Jump to content

Water Change Guidelines


denniss

Recommended Posts

  • Regular Member

There is a lot of discussion and advice offered on how often water should be changed and how much Thought that I would add my own two cents based on calculated dilution effects for different fish loads. You can estimate fish load by testing for nitrate after you do a water change, and before you do the next change (say one week later). The increase in nitrate concentration is an indication of the fish load (assuming a cycled tank). This can be put in a neat table, but I can't seem to get it to format properly. So here goes.

If you measure an increase in 20 ppm nitrate over your typical water change interval (say one week), and you change 10% of the water over the same period, your nitrate concentration will stabilize (after multiple cycles) at 200 ppm. Assuming same fish load, but a 25% water change (after multiple cycles) will yield 80 ppm. 50% water change yields 40 ppm.

If you measure 10 ppm over your interval, 10% water changes yield 100 ppm, 25% yields 40 ppm, and 50% yields 20 ppm.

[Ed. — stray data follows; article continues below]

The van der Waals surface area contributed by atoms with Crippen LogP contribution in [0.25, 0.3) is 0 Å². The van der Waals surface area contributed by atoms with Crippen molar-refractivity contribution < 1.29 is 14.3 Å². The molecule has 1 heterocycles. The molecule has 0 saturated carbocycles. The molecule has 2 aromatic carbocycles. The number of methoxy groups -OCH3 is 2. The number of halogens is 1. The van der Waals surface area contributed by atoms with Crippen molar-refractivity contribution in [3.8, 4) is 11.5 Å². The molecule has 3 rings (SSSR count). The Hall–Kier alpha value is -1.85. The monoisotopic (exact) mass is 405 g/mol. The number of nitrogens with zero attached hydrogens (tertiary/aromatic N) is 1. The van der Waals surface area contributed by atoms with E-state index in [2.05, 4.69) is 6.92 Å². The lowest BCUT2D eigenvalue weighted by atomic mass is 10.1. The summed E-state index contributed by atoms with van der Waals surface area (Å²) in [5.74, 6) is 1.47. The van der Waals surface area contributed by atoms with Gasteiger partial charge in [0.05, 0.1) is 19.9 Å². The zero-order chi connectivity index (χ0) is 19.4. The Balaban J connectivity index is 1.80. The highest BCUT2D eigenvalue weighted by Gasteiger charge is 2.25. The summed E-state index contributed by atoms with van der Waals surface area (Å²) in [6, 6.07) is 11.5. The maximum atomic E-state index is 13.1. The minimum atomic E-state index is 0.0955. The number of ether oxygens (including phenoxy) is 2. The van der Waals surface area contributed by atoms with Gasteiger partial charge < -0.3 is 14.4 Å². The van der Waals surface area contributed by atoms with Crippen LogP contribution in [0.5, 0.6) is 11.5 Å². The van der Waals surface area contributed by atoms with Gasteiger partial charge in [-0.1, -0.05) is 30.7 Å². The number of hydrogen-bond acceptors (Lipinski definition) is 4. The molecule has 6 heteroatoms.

If you measure 40 ppm over your interval, 10% water changes yield 400 ppm, 25% yields 160 ppm and 50% yields 80 ppm.

It doesn't matter what your intiial concentration is. If you start higher than the predicted level, your concentration will decline to the predicted level. If you start lower, it will increase. The predicted level is the level after the water change.

If I've confused you, here is a specific example. You want to change your water once per week and can't decide how much to change. You measure your nitrate level and find it to be 60 ppm. You wait for one week, measure again, and find it to be 70 ppm. That's an increase of 10 ppm. Based on the information above, if you do a 25% water change every week, your nitrate level will stabilize at 40 ppm (after a few weeks, and will range over each week from 40 ppm to 50 ppm). If you think that this is too high, you can increase the amount you change to 50%, and your nitrate level will stabilize at 20 ppm. Etc.

Hope this gives you a better basis for deciding on how much and how often to change. This also shows the importance of fish loads, and why you shouldn't overload your tank (and the price you will pay in water changes if you do). Have fun.

Dennis

Link to comment
Share on other sites

Archived

This topic is now archived and is closed to further replies.

×
×
  • Create New...